Porsche updated the North American 928 S for 1985, replacing the 4.7 L SOHC engine with a new 5.0 L DOHC unit sporting four valves per cylinder and producing 215 kW; 292 PS (288 hp). Seats were also updated to a new style, these cars are sometimes unofficially called S3 to distinguish them from 16-valve "S" models. European models kept a 4.7 L engine, which was somewhat more powerful as standard, though lower 9.3:1 compression 32-valve engine together with catalytic converters became an option in some European countries and Australia for 1986. In 1986, revised suspension settings, larger brakes with 4-piston callipers and modified exhaust system was available on the 928S, marking the final changes to old body style cars. These were straight from the 928S4, which was slated to debut a few months later. These changes came starting from VIN 1001, which means that the first thousand 1986 cars had the old brakes, but later cars had this equipment available. This later 1986 model is sometimes referred to as a 1986?1/2 or 1986.5 because of these changes. The name is a little misleading as more than 3/4 of the 1986 production had these updates.
The 928 S4 variant debuted in the second half of 1986 as a 1987 model, an updated version of the 5.0 L V8 for all markets producing 235 kW; 316 hp (320 PS), sporting a new single-disc clutch in manual transmission cars, larger torque converter in cars equipped with automatic transmission cars and fairly significant styling updates which gave the car a cleaner, sleeker look. S4 was much closer to being a truly world car than previous models as only major differences for North American models were instrumentation in either kilometers or miles, lighting, front and rear bumper shocks and the availability of catalytic converters in many other markets. The Australian market version was the only one with different horsepower rating at 221 kW; 296 hp (300 PS) due to preparation for possible low grade fuel. Even this was achieved without engine changes.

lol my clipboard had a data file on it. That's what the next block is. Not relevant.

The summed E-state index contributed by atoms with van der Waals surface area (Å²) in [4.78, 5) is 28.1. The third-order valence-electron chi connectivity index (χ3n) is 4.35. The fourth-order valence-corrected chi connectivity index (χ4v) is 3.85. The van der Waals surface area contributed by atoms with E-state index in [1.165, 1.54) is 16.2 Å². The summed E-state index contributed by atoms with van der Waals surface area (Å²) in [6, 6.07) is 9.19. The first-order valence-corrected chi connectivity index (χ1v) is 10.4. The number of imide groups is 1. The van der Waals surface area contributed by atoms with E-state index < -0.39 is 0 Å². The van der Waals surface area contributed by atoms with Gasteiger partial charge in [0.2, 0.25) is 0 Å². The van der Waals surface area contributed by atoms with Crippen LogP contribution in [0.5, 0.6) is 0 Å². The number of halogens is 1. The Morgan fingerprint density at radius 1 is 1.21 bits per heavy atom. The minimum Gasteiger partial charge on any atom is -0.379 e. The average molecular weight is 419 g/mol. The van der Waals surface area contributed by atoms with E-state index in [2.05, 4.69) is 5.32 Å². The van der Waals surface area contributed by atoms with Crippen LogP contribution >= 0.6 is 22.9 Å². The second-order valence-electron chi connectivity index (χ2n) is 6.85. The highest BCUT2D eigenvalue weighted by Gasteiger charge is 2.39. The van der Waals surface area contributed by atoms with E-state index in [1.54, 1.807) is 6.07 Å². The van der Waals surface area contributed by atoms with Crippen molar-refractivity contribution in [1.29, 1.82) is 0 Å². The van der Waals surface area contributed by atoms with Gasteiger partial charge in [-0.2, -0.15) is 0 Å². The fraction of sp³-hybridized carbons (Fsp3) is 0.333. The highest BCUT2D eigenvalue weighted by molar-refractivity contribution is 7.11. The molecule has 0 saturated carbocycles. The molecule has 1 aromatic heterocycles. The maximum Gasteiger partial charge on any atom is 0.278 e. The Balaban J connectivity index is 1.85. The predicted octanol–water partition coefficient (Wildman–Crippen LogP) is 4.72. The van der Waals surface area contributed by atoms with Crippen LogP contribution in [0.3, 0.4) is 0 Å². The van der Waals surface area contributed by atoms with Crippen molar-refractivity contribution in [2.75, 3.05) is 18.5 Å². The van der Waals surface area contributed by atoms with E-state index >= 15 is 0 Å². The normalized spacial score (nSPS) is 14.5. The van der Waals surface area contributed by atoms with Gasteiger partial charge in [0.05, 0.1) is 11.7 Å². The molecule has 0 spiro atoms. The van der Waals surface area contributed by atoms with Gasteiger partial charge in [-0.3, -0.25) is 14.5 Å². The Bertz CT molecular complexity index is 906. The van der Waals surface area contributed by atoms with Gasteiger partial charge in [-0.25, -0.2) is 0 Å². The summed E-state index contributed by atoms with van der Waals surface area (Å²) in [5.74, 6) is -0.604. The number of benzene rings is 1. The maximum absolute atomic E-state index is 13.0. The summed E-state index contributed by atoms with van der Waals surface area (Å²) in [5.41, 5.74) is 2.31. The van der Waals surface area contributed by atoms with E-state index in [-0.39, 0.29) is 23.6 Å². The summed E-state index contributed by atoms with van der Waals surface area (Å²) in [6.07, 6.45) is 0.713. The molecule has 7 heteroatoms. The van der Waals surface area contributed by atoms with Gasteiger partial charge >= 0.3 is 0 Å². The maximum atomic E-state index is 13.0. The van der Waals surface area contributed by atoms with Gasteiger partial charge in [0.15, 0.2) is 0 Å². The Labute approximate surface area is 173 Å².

A Club Sport variant which was up to 100 kg (220 lb) lighter became available to continental Europe and U.S. in 1988. This model was the toned down version of the 1987 factory prototype which had a lightened body. Also in 1987, the factory made five white lightweight S4 models with a manual transmission for racecar drivers who were on their payroll at the time (Derek Bell, Jochen Mass, Hans Stuck, Bob Wollek and Jacky Ickx). These were close to same as later actual Club Sport models and can also be considered prototypes for it. An SE (sometimes called the S4 Sport due to model designation on rear bumper), a sort of halfway point between a normally equipped S4 and the more race-oriented Club Sport, became available for the UK market. It's generally believed that these cars have more power than the usual S4. They utilize parts which later became known as GT pistons, cams and engine ECU programs. Some of them had stronger, short ratio manual transmission. The automatic transmission was not available for this model.